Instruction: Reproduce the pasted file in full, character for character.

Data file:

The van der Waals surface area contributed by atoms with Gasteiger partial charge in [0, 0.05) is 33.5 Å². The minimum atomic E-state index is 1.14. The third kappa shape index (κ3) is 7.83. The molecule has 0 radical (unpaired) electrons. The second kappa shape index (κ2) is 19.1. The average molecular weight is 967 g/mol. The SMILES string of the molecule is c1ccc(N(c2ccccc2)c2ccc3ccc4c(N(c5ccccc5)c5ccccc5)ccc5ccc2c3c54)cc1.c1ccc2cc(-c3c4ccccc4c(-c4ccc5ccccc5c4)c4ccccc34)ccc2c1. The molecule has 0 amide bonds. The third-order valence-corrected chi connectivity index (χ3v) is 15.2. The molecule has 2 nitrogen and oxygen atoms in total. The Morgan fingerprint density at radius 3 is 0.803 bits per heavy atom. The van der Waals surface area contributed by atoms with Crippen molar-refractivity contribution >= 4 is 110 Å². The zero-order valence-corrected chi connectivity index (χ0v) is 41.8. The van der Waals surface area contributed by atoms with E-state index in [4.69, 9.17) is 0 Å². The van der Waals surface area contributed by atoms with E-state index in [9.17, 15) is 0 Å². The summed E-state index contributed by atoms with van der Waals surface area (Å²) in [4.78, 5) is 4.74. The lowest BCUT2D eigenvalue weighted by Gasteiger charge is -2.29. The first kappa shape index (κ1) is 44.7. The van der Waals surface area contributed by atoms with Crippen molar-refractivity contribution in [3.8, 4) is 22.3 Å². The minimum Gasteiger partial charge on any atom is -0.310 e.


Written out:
The van der Waals surface area contributed by atoms with Gasteiger partial charge in [0, 0.05) is 33.5 Å². The minimum atomic E-state index is 1.14. The third kappa shape index (κ3) is 7.83. The molecule has 0 radical (unpaired) electrons. The second kappa shape index (κ2) is 19.1. The average molecular weight is 967 g/mol. The SMILES string of the molecule is c1ccc(N(c2ccccc2)c2ccc3ccc4c(N(c5ccccc5)c5ccccc5)ccc5ccc2c3c54)cc1.c1ccc2cc(-c3c4ccccc4c(-c4ccc5ccccc5c4)c4ccccc34)ccc2c1. The molecule has 0 amide bonds. The third-order valence-corrected chi connectivity index (χ3v) is 15.2. The molecule has 2 nitrogen and oxygen atoms in total. The Morgan fingerprint density at radius 3 is 0.803 bits per heavy atom. The van der Waals surface area contributed by atoms with Crippen molar-refractivity contribution >= 4 is 110 Å². The zero-order valence-corrected chi connectivity index (χ0v) is 41.8. The van der Waals surface area contributed by atoms with E-state index in [4.69, 9.17) is 0 Å². The van der Waals surface area contributed by atoms with E-state index in [9.17, 15) is 0 Å². The summed E-state index contributed by atoms with van der Waals surface area (Å²) in [4.78, 5) is 4.74. The lowest BCUT2D eigenvalue weighted by Gasteiger charge is -2.29. The first kappa shape index (κ1) is 44.7. The van der Waals surface area contributed by atoms with Crippen molar-refractivity contribution in [3.8, 4) is 22.3 Å². The minimum Gasteiger partial charge on any atom is -0.310 e.